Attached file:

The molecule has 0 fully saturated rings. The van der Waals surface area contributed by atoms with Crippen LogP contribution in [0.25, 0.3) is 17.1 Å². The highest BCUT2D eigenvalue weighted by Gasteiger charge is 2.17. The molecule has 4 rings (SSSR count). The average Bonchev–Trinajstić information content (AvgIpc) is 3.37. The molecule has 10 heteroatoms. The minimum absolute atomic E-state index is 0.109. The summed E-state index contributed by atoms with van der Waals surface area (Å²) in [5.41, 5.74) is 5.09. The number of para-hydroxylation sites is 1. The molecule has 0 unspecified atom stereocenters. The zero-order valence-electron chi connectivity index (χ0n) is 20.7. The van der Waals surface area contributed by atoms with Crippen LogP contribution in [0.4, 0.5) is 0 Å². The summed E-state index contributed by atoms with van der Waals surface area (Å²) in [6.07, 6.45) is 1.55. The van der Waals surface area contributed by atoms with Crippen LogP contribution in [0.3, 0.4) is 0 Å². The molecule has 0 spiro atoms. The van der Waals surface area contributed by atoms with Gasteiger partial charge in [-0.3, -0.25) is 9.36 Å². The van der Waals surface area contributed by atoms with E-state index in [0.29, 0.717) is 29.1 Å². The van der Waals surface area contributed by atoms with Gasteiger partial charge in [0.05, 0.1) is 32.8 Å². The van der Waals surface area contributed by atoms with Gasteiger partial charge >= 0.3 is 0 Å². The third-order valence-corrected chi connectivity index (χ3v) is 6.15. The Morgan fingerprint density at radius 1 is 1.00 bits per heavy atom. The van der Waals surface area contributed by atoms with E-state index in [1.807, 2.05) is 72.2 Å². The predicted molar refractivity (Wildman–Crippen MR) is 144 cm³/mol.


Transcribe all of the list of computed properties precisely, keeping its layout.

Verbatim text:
The molecule has 0 fully saturated rings. The van der Waals surface area contributed by atoms with Crippen LogP contribution in [0.25, 0.3) is 17.1 Å². The highest BCUT2D eigenvalue weighted by Gasteiger charge is 2.17. The molecule has 4 rings (SSSR count). The average Bonchev–Trinajstić information content (AvgIpc) is 3.37. The molecule has 10 heteroatoms. The minimum absolute atomic E-state index is 0.109. The summed E-state index contributed by atoms with van der Waals surface area (Å²) in [5.41, 5.74) is 5.09. The number of para-hydroxylation sites is 1. The molecule has 0 unspecified atom stereocenters. The zero-order valence-electron chi connectivity index (χ0n) is 20.7. The van der Waals surface area contributed by atoms with Crippen LogP contribution in [0.4, 0.5) is 0 Å². The summed E-state index contributed by atoms with van der Waals surface area (Å²) in [6.07, 6.45) is 1.55. The van der Waals surface area contributed by atoms with Crippen LogP contribution in [0.3, 0.4) is 0 Å². The molecule has 0 spiro atoms. The van der Waals surface area contributed by atoms with Gasteiger partial charge in [-0.3, -0.25) is 9.36 Å². The van der Waals surface area contributed by atoms with E-state index in [0.29, 0.717) is 29.1 Å². The van der Waals surface area contributed by atoms with Gasteiger partial charge in [0.05, 0.1) is 32.8 Å². The van der Waals surface area contributed by atoms with Gasteiger partial charge >= 0.3 is 0 Å². The third-order valence-corrected chi connectivity index (χ3v) is 6.15. The Morgan fingerprint density at radius 1 is 1.00 bits per heavy atom. The van der Waals surface area contributed by atoms with E-state index in [1.807, 2.05) is 72.2 Å². The predicted molar refractivity (Wildman–Crippen MR) is 144 cm³/mol.